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1989 NBA Finals
Detroit Pistons Chuck Daly 4
Los Angeles Lakers Pat Riley 0
Dates June 6–13
MVP Joe Dumars
(Detroit Pistons)
Television CBS (U.S.)
Announcers Dick Stockton and Hubie Brown
Radio network ABC (National)
KLAC (Los Angeles)
WJR (Detroit)
Announcers Fred Manfra and Dick Vitale (ABC)
Chick Hearn and Stu Lantz (KLAC)
George Blaha and Dick Motta (WJR)
Game 1: Jake O'Donnell, Jess Kersey, and Jack Madden
Game 2: Darell Garretson, Hue Hollins, and Joe Crawford
Game 3: Ed T. Rush, Mike Mathis, and Hugh Evans
Game 4: Jess Kersey, Jack Madden, and Earl Strom
Hall of Famers Lakers:
Kareem Abdul-Jabbar (1995)
Magic Johnson (2002)
James Worthy (2003)
Joe Dumars (2006)
Dennis Rodman (2011)
Isiah Thomas (2000)
Chuck Daly (1994)
Pat Riley (2008)
Darell Garretson (2016)
Earl Strom (1995)
Eastern Finals Pistons defeated Bulls, 4–2
Western Finals Lakers defeated Suns, 4–0
NBA Finals

The 1989 NBA Finals was the championship round of the 1988–89 NBA season. The series was a rematch of the previous year's championship round between the Detroit Pistons and the Los Angeles Lakers.

During the season, the Lakers had won their division, with Magic Johnson collecting his second MVP award. The team swept the first three playoff series (Pacific Division foes: Portland, Seattle, and Phoenix), resulting in a rematch with the Detroit Pistons in the Finals. However, starting off guard Byron Scott suffered a hamstring injury in practice before Game 1 and was ruled out of the series. Then with the Lakers leading early in game 2, Magic Johnson pulled his hamstring and would also be out of the series. The Lakers had won two straight NBA championships in 1987 and 1988 but without their starting back court, their chances were doomed for a "3-peat."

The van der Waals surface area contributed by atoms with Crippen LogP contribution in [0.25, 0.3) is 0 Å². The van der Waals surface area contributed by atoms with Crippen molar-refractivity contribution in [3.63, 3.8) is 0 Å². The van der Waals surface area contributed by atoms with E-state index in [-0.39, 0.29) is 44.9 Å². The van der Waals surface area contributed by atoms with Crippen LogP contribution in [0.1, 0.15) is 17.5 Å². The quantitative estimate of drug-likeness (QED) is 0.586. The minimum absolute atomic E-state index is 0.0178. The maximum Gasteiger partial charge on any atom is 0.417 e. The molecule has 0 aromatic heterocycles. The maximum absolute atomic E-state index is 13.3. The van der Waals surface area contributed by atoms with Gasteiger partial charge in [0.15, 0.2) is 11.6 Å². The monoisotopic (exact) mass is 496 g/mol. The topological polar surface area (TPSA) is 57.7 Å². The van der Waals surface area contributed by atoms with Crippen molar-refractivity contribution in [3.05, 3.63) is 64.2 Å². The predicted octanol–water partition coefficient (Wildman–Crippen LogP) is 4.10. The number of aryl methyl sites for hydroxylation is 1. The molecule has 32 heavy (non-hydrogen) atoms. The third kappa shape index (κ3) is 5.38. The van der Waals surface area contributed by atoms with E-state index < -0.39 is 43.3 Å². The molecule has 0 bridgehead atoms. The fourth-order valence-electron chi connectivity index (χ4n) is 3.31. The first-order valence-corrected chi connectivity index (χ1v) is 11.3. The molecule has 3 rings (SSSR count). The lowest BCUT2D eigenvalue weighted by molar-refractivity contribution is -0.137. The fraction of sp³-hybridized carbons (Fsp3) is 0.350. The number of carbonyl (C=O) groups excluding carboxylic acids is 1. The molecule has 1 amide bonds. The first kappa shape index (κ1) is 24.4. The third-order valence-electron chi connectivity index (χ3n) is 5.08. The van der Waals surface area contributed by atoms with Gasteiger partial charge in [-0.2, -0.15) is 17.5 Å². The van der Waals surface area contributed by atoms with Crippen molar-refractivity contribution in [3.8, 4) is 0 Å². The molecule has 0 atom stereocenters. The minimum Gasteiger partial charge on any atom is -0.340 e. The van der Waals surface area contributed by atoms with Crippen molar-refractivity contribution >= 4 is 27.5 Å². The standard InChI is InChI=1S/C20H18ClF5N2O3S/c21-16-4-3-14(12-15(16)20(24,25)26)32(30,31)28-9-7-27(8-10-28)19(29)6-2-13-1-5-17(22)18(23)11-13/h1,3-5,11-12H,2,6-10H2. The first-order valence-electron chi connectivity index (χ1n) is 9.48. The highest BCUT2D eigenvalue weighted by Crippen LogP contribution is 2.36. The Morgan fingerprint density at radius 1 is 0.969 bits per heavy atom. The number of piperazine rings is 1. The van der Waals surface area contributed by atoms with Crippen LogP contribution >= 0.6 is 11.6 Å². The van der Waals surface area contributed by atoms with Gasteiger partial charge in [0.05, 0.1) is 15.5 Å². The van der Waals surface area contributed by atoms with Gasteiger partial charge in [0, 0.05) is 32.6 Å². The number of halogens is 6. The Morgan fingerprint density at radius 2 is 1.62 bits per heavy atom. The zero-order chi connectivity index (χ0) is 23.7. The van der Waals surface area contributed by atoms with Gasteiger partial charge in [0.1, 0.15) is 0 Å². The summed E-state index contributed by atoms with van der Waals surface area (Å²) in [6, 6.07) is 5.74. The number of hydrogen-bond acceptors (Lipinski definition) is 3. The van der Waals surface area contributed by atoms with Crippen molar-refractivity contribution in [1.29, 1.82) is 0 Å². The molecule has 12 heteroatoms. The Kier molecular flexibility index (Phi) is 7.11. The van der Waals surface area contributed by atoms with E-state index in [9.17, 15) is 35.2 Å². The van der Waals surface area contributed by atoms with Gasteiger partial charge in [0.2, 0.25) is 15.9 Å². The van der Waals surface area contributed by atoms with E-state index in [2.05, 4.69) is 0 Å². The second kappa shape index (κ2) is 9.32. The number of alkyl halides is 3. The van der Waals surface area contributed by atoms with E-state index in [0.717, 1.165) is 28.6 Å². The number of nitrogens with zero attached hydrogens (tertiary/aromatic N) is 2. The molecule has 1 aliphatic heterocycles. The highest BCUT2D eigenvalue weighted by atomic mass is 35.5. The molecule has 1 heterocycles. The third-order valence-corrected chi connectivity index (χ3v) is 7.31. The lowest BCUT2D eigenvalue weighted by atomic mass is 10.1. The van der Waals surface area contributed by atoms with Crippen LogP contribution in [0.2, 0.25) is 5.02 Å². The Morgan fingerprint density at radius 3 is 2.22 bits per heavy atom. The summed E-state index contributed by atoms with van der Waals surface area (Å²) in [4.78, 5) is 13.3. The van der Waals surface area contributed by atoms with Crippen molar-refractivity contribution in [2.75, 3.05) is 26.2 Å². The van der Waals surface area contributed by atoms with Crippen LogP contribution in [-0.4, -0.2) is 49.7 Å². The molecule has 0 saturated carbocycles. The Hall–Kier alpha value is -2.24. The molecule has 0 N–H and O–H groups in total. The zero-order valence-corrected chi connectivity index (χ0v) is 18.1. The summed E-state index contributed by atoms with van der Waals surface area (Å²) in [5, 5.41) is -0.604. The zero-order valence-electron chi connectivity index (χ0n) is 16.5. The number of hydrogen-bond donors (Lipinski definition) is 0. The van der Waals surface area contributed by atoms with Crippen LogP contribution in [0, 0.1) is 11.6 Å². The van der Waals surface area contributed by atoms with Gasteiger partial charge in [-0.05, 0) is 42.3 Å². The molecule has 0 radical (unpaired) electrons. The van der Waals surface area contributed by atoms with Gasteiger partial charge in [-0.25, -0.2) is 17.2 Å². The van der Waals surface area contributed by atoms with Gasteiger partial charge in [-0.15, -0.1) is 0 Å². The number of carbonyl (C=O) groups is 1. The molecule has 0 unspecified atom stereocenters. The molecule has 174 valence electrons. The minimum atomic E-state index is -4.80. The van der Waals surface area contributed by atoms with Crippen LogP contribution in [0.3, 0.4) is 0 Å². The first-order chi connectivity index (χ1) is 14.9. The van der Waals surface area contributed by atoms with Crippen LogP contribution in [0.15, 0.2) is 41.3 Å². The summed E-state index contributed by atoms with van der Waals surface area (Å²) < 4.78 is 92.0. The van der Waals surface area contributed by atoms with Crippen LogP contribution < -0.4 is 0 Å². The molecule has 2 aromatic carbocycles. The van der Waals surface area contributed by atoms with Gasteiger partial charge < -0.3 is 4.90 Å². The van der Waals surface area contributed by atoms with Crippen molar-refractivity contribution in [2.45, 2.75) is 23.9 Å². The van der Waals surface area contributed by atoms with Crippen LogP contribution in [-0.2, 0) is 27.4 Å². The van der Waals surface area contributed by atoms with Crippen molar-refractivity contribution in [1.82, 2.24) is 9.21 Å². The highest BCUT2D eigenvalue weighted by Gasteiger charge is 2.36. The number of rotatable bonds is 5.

The Pistons had dominated the Eastern Conference, winning 63 games during the regular season. After sweeping the Boston Celtics and Milwaukee Bucks, the Pistons beat the Chicago Bulls in six games, earning a second straight trip to the NBA Finals. In the season before, the Lakers had beaten them in a tough, seven-game series.

The Pistons won the series in a four-game sweep, marking the first time a team (Lakers) had swept the first three rounds of the playoffs, only to be swept in the finals. As of today, the Pistons are the most recent Eastern Conference team to sweep an NBA finals. Prior to 2016, the Pistons were the only team to clinch all four series on the road.

For their rough physical play, and sometimes arrogant demeanor, Pistons' center Bill Laimbeer nicknamed the team 'The Bad Boys'. The name became an unofficial 'slogan' for the Pistons throughout the next season as well.

Following the series, Kareem Abdul-Jabbar announced his retirement at 42, after 20 years with the NBA.

Pistons' guard Joe Dumars was named MVP for the series.

Prior to the 2016 NBA Finals, when the Cleveland Cavaliers overcame the Golden State Warriors, and the 2014 NBA Finals when the San Antonio Spurs bested the Miami Heat, the Pistons were the last Finals champion to have been runner-up to the same opponent the previous season as they did in the 1988 Finals.


Detroit Pistons[edit]

Before the season began, the Pistons moved from the Silverdome in Pontiac, Michigan to the brand-new The Palace in Auburn Hills, Michigan. The new arena was envisioned by Pistons owner William Davidson. The arena consisted of luxury boxes and club seating, which added profits compared to older arenas. The Pistons sold out all 41 games at The Palace.